Research Project Title

Tech Break: The Impact of Perceptions on Gender Disparity in Computer Science

Session Type

Traditional Paper Presentation

Research Project Abstract

Perceptions are key. Parents tell their children throughout their lives that it doesn’t matter what other people think. This may be true when it comes to children deciding whether to wear the cute perky school girl outfit versus the mismatched animal patterned shorts or floral patterned pants, shirt, and tall socks (as I was more apt to choose). However, when it comes to children, tweens, and teens perceptions of potential careers, perception actually matters quite a lot. Studies have shown that by 15 most girls have gravitated away from STEM. How do perceptions feed this break? How do difference in male and female perceptions of Computer Science, their own abilities, and societal expectations lead to this shift of girls away from Computer Science? This paper will attempt to answer this question of perceptions by focusing on the idea of “Imposter Syndrome” in middle school students.

Session Number

RS3

Location

Weyerhaeuser 205

Abstract Number

RS3-c

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COinS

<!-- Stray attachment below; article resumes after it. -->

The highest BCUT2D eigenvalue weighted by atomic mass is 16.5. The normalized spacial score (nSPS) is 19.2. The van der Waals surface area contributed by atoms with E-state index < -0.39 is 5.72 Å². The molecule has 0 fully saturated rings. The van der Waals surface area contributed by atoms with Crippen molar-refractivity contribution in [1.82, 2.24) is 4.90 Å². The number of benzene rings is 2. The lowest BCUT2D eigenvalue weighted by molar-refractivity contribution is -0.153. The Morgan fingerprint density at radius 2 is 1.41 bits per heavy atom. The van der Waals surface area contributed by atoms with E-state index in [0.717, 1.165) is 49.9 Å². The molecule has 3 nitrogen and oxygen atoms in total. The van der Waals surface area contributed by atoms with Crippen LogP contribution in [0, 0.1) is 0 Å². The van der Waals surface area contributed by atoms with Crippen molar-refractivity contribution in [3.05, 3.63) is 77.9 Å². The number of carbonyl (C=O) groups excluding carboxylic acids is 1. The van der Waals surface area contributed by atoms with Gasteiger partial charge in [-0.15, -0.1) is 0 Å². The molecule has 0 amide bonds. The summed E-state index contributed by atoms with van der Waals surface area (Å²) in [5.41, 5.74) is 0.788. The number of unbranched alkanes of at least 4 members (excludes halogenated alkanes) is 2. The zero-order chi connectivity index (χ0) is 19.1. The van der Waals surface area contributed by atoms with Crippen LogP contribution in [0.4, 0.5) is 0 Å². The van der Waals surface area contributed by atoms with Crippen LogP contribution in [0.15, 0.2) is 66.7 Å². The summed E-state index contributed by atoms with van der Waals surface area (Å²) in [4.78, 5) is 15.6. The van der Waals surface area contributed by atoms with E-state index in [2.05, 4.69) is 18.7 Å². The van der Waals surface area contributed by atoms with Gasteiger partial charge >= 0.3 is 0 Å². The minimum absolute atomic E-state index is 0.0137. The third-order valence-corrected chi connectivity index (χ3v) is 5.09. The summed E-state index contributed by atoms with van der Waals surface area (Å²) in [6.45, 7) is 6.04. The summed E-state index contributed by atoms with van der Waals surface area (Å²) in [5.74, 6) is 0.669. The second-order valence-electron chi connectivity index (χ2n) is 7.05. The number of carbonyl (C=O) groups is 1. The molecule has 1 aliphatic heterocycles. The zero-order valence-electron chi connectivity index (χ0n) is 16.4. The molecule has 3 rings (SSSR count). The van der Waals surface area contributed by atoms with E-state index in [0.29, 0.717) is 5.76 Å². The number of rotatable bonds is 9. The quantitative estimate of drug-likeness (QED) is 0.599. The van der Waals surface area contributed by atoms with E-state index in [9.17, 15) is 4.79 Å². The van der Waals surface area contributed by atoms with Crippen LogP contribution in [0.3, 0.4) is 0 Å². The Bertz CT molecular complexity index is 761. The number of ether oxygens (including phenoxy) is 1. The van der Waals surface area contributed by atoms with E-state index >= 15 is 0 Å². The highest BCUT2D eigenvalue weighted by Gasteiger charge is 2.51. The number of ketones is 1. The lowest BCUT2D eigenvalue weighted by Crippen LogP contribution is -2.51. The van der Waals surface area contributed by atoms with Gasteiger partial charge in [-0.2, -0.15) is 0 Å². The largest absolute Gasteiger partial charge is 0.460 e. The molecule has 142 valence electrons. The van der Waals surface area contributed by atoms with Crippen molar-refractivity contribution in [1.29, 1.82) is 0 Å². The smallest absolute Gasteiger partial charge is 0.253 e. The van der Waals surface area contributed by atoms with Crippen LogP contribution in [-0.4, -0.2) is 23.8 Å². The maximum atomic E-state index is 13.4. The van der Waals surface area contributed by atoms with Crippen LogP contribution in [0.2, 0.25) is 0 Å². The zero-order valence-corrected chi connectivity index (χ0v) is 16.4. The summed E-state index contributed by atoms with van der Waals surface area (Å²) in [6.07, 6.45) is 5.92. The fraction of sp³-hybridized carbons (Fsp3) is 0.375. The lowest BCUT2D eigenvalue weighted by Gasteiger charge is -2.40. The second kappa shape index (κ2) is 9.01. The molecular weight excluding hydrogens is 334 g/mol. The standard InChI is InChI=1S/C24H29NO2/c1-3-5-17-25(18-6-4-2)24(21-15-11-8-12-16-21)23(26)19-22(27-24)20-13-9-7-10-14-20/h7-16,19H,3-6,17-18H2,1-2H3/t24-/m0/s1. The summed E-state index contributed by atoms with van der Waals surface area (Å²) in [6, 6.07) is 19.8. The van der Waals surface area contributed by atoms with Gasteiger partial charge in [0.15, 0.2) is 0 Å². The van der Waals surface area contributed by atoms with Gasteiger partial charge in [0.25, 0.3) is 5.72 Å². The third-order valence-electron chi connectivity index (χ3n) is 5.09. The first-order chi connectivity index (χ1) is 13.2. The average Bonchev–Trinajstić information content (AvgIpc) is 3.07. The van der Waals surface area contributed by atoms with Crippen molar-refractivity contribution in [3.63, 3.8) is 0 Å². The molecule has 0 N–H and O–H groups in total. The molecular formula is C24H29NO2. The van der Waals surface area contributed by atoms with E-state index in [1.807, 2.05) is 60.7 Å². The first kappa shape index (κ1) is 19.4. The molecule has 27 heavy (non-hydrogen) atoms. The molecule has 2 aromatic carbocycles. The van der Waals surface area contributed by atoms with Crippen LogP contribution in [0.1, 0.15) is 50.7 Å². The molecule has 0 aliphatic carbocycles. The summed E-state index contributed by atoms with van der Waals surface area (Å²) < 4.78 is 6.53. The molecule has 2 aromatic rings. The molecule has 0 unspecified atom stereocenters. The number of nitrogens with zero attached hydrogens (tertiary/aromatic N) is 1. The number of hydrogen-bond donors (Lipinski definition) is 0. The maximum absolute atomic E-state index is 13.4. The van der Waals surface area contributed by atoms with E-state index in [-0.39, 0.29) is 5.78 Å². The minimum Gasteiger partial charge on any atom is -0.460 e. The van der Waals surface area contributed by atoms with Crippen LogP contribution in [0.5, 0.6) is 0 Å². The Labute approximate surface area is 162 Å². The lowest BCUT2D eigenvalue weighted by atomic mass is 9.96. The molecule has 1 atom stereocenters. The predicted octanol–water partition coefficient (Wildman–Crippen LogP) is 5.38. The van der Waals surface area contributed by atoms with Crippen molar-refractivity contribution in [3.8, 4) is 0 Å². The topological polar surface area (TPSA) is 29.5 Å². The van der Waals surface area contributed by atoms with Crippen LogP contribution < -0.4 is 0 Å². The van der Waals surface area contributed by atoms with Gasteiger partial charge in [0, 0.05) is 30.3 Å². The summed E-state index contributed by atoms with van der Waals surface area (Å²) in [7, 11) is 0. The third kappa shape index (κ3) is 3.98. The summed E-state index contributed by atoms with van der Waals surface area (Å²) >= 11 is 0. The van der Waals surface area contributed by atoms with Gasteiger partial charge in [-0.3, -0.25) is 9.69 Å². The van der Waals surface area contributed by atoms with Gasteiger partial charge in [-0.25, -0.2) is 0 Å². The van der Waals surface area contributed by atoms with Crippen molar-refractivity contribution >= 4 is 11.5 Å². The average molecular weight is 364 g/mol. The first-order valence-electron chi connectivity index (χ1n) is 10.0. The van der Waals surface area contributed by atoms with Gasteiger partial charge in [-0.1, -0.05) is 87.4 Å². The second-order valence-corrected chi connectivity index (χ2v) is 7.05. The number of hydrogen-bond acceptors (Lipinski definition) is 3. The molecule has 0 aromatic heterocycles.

Apr 28th, 9:15 AM Apr 28th, 10:45 AM

Tech Break: The Impact of Perceptions on Gender Disparity in Computer Science

Weyerhaeuser 205

Perceptions are key. Parents tell their children throughout their lives that it doesn’t matter what other people think. This may be true when it comes to children deciding whether to wear the cute perky school girl outfit versus the mismatched animal patterned shorts or floral patterned pants, shirt, and tall socks (as I was more apt to choose). However, when it comes to children, tweens, and teens perceptions of potential careers, perception actually matters quite a lot. Studies have shown that by 15 most girls have gravitated away from STEM. How do perceptions feed this break? How do difference in male and female perceptions of Computer Science, their own abilities, and societal expectations lead to this shift of girls away from Computer Science? This paper will attempt to answer this question of perceptions by focusing on the idea of “Imposter Syndrome” in middle school students.